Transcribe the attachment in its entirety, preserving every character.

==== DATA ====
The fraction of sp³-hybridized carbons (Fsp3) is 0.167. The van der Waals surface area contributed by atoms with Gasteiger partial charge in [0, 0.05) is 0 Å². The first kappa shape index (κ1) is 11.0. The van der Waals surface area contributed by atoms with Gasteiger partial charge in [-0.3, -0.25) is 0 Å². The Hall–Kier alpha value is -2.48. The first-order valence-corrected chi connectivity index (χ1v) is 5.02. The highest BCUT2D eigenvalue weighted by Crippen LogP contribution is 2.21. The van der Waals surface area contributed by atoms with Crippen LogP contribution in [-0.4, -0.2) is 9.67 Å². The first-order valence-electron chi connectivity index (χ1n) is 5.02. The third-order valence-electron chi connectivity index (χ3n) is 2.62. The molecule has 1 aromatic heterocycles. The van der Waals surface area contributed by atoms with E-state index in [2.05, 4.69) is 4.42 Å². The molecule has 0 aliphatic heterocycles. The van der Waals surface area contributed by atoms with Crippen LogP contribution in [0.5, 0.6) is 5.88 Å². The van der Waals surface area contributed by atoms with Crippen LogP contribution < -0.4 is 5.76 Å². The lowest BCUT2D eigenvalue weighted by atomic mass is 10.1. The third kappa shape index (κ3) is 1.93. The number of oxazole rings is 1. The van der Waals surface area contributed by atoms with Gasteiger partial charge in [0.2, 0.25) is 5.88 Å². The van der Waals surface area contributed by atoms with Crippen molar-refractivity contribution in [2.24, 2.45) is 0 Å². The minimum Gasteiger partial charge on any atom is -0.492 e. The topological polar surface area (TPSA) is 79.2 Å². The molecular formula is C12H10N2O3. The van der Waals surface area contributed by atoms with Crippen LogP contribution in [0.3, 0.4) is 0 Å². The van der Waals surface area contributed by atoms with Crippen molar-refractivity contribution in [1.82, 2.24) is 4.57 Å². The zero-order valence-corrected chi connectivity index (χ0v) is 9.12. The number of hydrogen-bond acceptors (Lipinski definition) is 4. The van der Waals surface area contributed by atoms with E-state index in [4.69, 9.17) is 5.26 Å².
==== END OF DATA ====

The fraction of sp³-hybridized carbons (Fsp3) is 0.167. The van der Waals surface area contributed by atoms with Gasteiger partial charge in [0, 0.05) is 0 Å². The first kappa shape index (κ1) is 11.0. The van der Waals surface area contributed by atoms with Gasteiger partial charge in [-0.3, -0.25) is 0 Å². The Hall–Kier alpha value is -2.48. The first-order valence-corrected chi connectivity index (χ1v) is 5.02. The highest BCUT2D eigenvalue weighted by Crippen LogP contribution is 2.21. The van der Waals surface area contributed by atoms with Crippen LogP contribution in [-0.4, -0.2) is 9.67 Å². The first-order valence-electron chi connectivity index (χ1n) is 5.02. The third-order valence-electron chi connectivity index (χ3n) is 2.62. The molecule has 1 aromatic heterocycles. The van der Waals surface area contributed by atoms with E-state index in [2.05, 4.69) is 4.42 Å². The molecule has 0 aliphatic heterocycles. The van der Waals surface area contributed by atoms with Crippen LogP contribution in [0.5, 0.6) is 5.88 Å². The van der Waals surface area contributed by atoms with Crippen LogP contribution < -0.4 is 5.76 Å². The lowest BCUT2D eigenvalue weighted by atomic mass is 10.1. The third kappa shape index (κ3) is 1.93. The number of oxazole rings is 1. The van der Waals surface area contributed by atoms with Gasteiger partial charge in [0.2, 0.25) is 5.88 Å². The van der Waals surface area contributed by atoms with Crippen molar-refractivity contribution in [2.24, 2.45) is 0 Å². The minimum Gasteiger partial charge on any atom is -0.492 e. The topological polar surface area (TPSA) is 79.2 Å². The molecular formula is C12H10N2O3. The van der Waals surface area contributed by atoms with Crippen LogP contribution in [0.3, 0.4) is 0 Å². The van der Waals surface area contributed by atoms with Crippen molar-refractivity contribution in [1.82, 2.24) is 4.57 Å². The zero-order valence-corrected chi connectivity index (χ0v) is 9.12. The number of hydrogen-bond acceptors (Lipinski definition) is 4. The van der Waals surface area contributed by atoms with E-state index in [4.69, 9.17) is 5.26 Å².